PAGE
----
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Babies and the Female Anatomy


“Mama, how do babies come out of their mommies’ bellies?”  My three and a half year old asks as I am tucking her in bed.  We have already read a story, she will want water in a moment, and will shortly thereafter call me back to get her another book for her to read on her own.  The tug of war that is the bedtime routine, the struggle for me to get downstairs and have a glass of wine and her to keep a hold of me for one more minute.  I’m used to her delaying tactics, but this is a new question and I am completely unprepared.  I didn’t think we had to worry about the birds and the bees until at least elementary school.  Isn’t there a story about a stork that brings a baby in the basket?  Hmmm… what to say???

“Honey, Daddy is a doctor and he can tell you all about that in the morning.” The tennis ball is now back on her side of the court, will she hit it back, or will she let the ball pass her, so I can leave the room.

“But Mommy, how does a baby come out of someone’s belly?”  She repeats persistently.

“Please, can we talk about this with Daddy tomorrow?” I implore desperately.  “It’s really late and you know I get very cranky if I don’t get my sleep.” Panic, I don’t want to talk about body parts at all.

“Mom, how do they come out?” She rallies back, accurately placing the ball deep on my side of the court.  Hmmm, what is socially appropriate for a three year old?   The stork keeps popping in my head.

“Well, sometimes a doctor has to cut a woman’s stomach open to pull out the baby.”  The minute the words come out of my mouth I realize how scary this sounds.  Issues, is it really that hard to say vagina???

She looks at me with a confused expression and asks, “Food is in our stomach and comes out our bottoms – do babies come out of our bottoms with our poopies too?  Do they get poopies on them when they’re born?” She asks a little scared.  I smile happy that she is not stuck on the doctor cutting a baby out of a stomach slip up.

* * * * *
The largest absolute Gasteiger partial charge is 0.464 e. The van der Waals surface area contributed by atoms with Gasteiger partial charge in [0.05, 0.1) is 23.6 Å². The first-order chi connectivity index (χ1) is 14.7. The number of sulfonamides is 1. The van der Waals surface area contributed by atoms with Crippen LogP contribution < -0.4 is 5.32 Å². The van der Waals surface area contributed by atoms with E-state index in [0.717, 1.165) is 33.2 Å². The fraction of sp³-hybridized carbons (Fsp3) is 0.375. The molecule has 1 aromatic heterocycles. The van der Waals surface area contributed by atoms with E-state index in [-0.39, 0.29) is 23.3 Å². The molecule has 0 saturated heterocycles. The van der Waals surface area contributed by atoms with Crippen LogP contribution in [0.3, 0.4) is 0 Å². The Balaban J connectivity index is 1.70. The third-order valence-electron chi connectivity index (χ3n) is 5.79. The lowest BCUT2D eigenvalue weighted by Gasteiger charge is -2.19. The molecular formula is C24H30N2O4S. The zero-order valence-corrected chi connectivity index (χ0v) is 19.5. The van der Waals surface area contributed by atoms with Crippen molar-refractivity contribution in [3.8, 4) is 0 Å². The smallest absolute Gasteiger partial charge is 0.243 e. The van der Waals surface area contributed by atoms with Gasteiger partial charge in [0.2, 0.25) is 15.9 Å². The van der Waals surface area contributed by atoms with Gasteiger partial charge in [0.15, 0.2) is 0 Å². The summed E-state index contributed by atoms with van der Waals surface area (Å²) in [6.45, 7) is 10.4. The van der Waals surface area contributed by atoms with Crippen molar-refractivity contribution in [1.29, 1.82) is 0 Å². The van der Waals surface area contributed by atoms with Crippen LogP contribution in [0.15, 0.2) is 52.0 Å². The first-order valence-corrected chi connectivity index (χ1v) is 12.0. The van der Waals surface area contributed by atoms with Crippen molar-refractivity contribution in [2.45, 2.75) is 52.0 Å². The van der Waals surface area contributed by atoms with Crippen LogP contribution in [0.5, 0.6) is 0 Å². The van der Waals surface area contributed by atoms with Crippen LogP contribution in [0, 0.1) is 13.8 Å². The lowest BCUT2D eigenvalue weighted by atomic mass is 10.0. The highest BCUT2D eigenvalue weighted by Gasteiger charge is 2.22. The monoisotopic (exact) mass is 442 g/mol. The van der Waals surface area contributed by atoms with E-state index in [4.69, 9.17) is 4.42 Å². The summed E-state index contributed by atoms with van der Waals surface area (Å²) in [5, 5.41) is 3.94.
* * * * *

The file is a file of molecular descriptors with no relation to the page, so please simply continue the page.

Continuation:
“No, a baby comes out of a woman’s vagina,” I say a little more embarrassed than I should be, but at least I’m answering honestly.  I can picture her sitting next to her grey haired, Jesus loving, preschool teacher Ms. Alice, discussing vaginas and babies tomorrow.  We may be the only non-church goers in the class, Jewish father, and now my daughter is going to bring vagina talk to school.  It’s the biology of birth, but is it appropriate to tell a three year old?  I make a mental note to ask my teacher friend tomorrow…

Now she is even more wide-eyed than she was before.  “HOW do they come out of vaginas?”  She asks incredulously, this fact clearly seems crazy to her, the physics of it seems crazy to me too.  “Do they have peepees on them?”  The ball is flying right back at me, she is consistent and persistent, I need to just put the ball away and run from the room as quickly as possible.  However, the put away shot is not my specialty.

“I guess they may have some peepees on them, but they get a bath immediately.  Remember that picture of you in a towel from the hospital?  Let’s just talk to Daddy in the morning.”  I say kissing her forehead.  Her head smells like the honey shampoo that only her father splurges to buy.

“Bonzai (her stuffed hyena) has a baby coming out of his vagina, but it’s okay because we’ll just give the baby a bath,” she explains very matter-of-fact.  I could just smile and leave, but Bonzai is a boy, so this statement is just factually impossible.

“Sweet heart, Bonzai doesn’t have a baby in his belly because he is a boy.  He doesn’t have a vagina either.  Only girls have vaginas and only women grow babies in their bellies.”  Since she only has a little sister, she knows nothing of penises, and I don’t want to explain that one to her now.  She nuzzles her head into the pillow and I pull up the covers and tuck them around her chin.  She is losing steam.

“The baby came out of Georgia’s vagina then,” she says, (Georgia is her stuffed dog).  I smile picturing the vagina talk with old Ms. Alice on Wednesday.  One of the best parts about having children is seeing everything again for the first time through their eyes.  Holidays are new again, colors are brighter, and an ice cream cone may really be the answer to all that ails you (we now eat them on a weekly basis).

“I love you so much honey.”


I walk down the stairs and lie down on the couch next to my husband.  “Big girl asked me how babies come out of bellies,” I tell him.  “I told her that they are cut out by a doctor.”

“Wow, that’s not a scary answer,” he says laughing.

“I guess I was unprepared for the question,” I smile, “don’t worry I eventually told her they come out of vaginas and to talk to you.”  I take a sip of red wine and curl my feet under the blanket on the couch, my dog cuddles up in the nook behind my knees.  The day is done and all is how it should be.

“MAMA, WATER!” I hear her calling from upstairs.

“Your turn,” I say to my husband.

2 thoughts on “Babies and the Female Anatomy

  1. Well done. The other day, my seven-year-old asked, “How did you and dad make babies?” and I thought she said “How did you and dad make bacon?” So clearly, I need birds and the bees help.

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